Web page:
If only they had waited until today. Had Tory MPs cleared the threshold for a confidence vote in Boris Johnson this morning – amid the smouldering embers of two blazing by-election defeats – rather than earlier in the month, then he would surely be toast.
As it is, all that the Prime Minister’s many critics in the Conservative parliamentary party can do is seethe and wait a while for another opportunity to topple him.
As someone determined to continue in office, Johnson is able to do so unchallenged until 6 June, 2023, absent of an emergency change in 1922 Committee rules. Some Tory MPs will now push for such a change. Indeed 1922 Executive member Sir Geoffrey Clifton-Brown has already gone public with the suggestion that there will be an imminent discussion about the case for it.
A wiser course would be to leave the current rule in place but start engaging in some prudent succession planning. Because next June has long seemed about the optimum time for the Tories to decide who should lead them into the next general election.
To make a change now via a second ruthless putsch against Johnson just weeks after he survived an initial one, would surely create a lasting legacy of bitterness in Tory ranks. It would also parachute a successor almost unknown to the public into an extremely grim political context full of problems that appear intractable in the short-term, including a major land war in Europe and an acute cost-of-living crisis.
Such a move would risk tarnishing that person well before a general election expected at some point in 2024. Indeed, there is no guarantee that making a change when no outstanding or heavyweight alternative to Johnson can be identified would do anything other than tip the Conservatives deeper into an inescapable downward spiral.
Those Conservative MPs motivated mainly by a desire to keep their own seats but with a secondary wish to punish Johnson for his lockdown excesses would be well advised to do something even crueller than deposing him now: keeping him on for a year to soak up all the bad news.
The likelihood is that by the end of next spring he will be more unpopular than he is now, primarily as a result of plunging living standards rather than his penchant for a party or inconsistent relationship with the truth. Yet the economic outlook could by then be on the verge of improving as inflationary pressures start to ease. That would be the most opportune moment to make a change, giving a successor a decent chance of proving a hit with the public.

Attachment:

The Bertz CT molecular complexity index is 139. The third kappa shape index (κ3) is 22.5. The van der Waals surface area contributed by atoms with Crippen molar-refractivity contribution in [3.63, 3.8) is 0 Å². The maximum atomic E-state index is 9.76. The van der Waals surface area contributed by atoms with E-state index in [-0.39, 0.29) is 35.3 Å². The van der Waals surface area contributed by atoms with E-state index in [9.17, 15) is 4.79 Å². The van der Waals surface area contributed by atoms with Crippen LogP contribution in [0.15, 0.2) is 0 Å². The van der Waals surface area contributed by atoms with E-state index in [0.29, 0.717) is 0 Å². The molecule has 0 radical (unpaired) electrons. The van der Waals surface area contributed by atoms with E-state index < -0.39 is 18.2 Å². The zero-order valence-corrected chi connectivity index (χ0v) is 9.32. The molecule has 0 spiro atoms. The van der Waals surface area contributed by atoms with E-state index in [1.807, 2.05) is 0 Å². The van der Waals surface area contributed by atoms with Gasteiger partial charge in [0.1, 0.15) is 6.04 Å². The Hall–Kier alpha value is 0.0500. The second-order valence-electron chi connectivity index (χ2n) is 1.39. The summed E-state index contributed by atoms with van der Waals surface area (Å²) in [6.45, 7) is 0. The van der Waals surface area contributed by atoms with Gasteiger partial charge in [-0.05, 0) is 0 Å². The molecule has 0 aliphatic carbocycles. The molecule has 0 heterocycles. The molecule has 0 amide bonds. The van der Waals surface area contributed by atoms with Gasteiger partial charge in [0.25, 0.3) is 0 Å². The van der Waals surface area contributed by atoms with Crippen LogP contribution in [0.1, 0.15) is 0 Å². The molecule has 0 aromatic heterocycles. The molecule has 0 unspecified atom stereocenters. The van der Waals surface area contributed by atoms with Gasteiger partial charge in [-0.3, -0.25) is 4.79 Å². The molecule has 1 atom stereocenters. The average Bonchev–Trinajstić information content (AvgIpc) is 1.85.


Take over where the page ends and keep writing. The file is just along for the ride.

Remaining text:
Given that every new prime minister in recent times has enjoyed an initial honeymoon period – even wooden public performers such as Gordon Brown and Theresa May – the Conservatives could then have two possible plays to retain power. The first would be a snap election in autumn 2023 if the polls looked favourable. The second, an on-schedule poll in the spring or autumn of 2024 following a period of sound and stable governing. That’s the logical analysis anyway.
Yet in politics logic does not always carry the day. The biggest initial consequence of the loss of Wakefield in the face of an underwhelming swing to Labour and of Tiverton and Honiton in the face of a spectacular one to the Lib Dems is the resignation today of Oliver Dowden as Tory chairman.
His resignation letter is notable for its lack of any statement of continued confidence in the Prime Minister, as well as being laced with menacing observations such as: ‘Our supporters are distressed and disappointed by recent events’, ‘We cannot carry on with business as usual’ and “Somebody must take responsibility’.
This is the first Cabinet resignation prompted directly by the impact Johnson’s personal reputational woes are having on Tory fortunes (that of Lord Frost being provoked by concerns over the direction of policy).
If other Cabinet ministers have reached the conclusion that not only is Johnson now electoral kryptonite, but that he is incapable of governing sensibly from day to day as well, then all bets are off about how long he might last.
One thing seems certain: the Tory conference at the start of October will be turned into a beauty pageant for the politically ugly. Liz Truss, the Foreign Secretary who struggles to convey authority; Priti Patel, the Home Secretary who cannot send a single irregular migrant to Rwanda; Rishi Sunak, the Chancellor who has in effect already had to deliver three Budgets this year as he struggles to keep pace with economic events. Perhaps Nadhim Zahawi and Ben Wallace, who both have real achievements to their name – the former over Covid inoculations and the latter over Ukraine – will become the two bald men fighting over Johnson’s unused comb.
But having moved against Johnson too early once already, his internal opponents making the same mistake again is the biggest risk to Tory prospects now. A year down the line his electoral viability, or lack of it, will be a settled matter. And a potential saviour may also have emerged.
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